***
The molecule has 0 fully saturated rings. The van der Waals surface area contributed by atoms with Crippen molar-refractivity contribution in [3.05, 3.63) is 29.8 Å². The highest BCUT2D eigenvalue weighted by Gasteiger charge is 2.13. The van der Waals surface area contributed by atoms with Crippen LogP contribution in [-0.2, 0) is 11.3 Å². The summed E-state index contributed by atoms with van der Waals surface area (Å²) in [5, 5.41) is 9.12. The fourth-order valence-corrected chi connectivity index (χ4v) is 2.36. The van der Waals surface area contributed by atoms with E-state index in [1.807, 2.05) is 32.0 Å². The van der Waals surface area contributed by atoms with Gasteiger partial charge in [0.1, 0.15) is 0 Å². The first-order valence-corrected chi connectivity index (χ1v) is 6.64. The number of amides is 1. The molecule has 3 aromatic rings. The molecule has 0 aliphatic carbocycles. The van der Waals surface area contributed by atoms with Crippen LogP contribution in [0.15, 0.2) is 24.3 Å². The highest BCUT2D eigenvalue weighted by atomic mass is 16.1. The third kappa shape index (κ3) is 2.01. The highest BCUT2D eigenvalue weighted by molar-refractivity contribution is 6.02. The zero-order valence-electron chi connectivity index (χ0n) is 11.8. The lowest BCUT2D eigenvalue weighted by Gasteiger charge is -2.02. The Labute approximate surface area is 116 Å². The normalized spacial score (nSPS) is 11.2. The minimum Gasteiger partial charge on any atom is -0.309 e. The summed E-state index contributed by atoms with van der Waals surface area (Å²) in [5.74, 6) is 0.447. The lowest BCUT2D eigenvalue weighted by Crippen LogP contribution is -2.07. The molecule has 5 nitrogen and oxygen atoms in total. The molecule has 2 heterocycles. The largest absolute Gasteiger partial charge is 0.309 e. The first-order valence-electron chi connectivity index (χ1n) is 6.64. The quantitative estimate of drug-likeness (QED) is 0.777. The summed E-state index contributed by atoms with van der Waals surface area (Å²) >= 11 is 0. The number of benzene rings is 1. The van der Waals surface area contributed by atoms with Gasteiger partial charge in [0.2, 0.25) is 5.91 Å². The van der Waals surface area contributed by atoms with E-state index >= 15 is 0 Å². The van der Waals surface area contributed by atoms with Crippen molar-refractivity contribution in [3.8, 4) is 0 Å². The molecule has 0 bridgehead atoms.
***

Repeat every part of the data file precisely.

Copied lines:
The molecule has 0 fully saturated rings. The van der Waals surface area contributed by atoms with Crippen molar-refractivity contribution in [3.05, 3.63) is 29.8 Å². The highest BCUT2D eigenvalue weighted by Gasteiger charge is 2.13. The van der Waals surface area contributed by atoms with Crippen LogP contribution in [-0.2, 0) is 11.3 Å². The summed E-state index contributed by atoms with van der Waals surface area (Å²) in [5, 5.41) is 9.12. The fourth-order valence-corrected chi connectivity index (χ4v) is 2.36. The van der Waals surface area contributed by atoms with E-state index in [1.807, 2.05) is 32.0 Å². The van der Waals surface area contributed by atoms with Gasteiger partial charge in [0.1, 0.15) is 0 Å². The first-order valence-corrected chi connectivity index (χ1v) is 6.64. The number of amides is 1. The molecule has 3 aromatic rings. The molecule has 0 aliphatic carbocycles. The van der Waals surface area contributed by atoms with Crippen LogP contribution in [0.15, 0.2) is 24.3 Å². The highest BCUT2D eigenvalue weighted by atomic mass is 16.1. The third kappa shape index (κ3) is 2.01. The highest BCUT2D eigenvalue weighted by molar-refractivity contribution is 6.02. The zero-order valence-electron chi connectivity index (χ0n) is 11.8. The lowest BCUT2D eigenvalue weighted by Gasteiger charge is -2.02. The Labute approximate surface area is 116 Å². The normalized spacial score (nSPS) is 11.2. The minimum Gasteiger partial charge on any atom is -0.309 e. The summed E-state index contributed by atoms with van der Waals surface area (Å²) in [5.74, 6) is 0.447. The lowest BCUT2D eigenvalue weighted by Crippen LogP contribution is -2.07. The molecule has 5 nitrogen and oxygen atoms in total. The molecule has 2 heterocycles. The largest absolute Gasteiger partial charge is 0.309 e. The first-order valence-electron chi connectivity index (χ1n) is 6.64. The quantitative estimate of drug-likeness (QED) is 0.777. The summed E-state index contributed by atoms with van der Waals surface area (Å²) >= 11 is 0. The number of benzene rings is 1. The van der Waals surface area contributed by atoms with Gasteiger partial charge in [0.2, 0.25) is 5.91 Å². The van der Waals surface area contributed by atoms with E-state index >= 15 is 0 Å². The van der Waals surface area contributed by atoms with Crippen molar-refractivity contribution in [3.8, 4) is 0 Å². The molecule has 0 bridgehead atoms.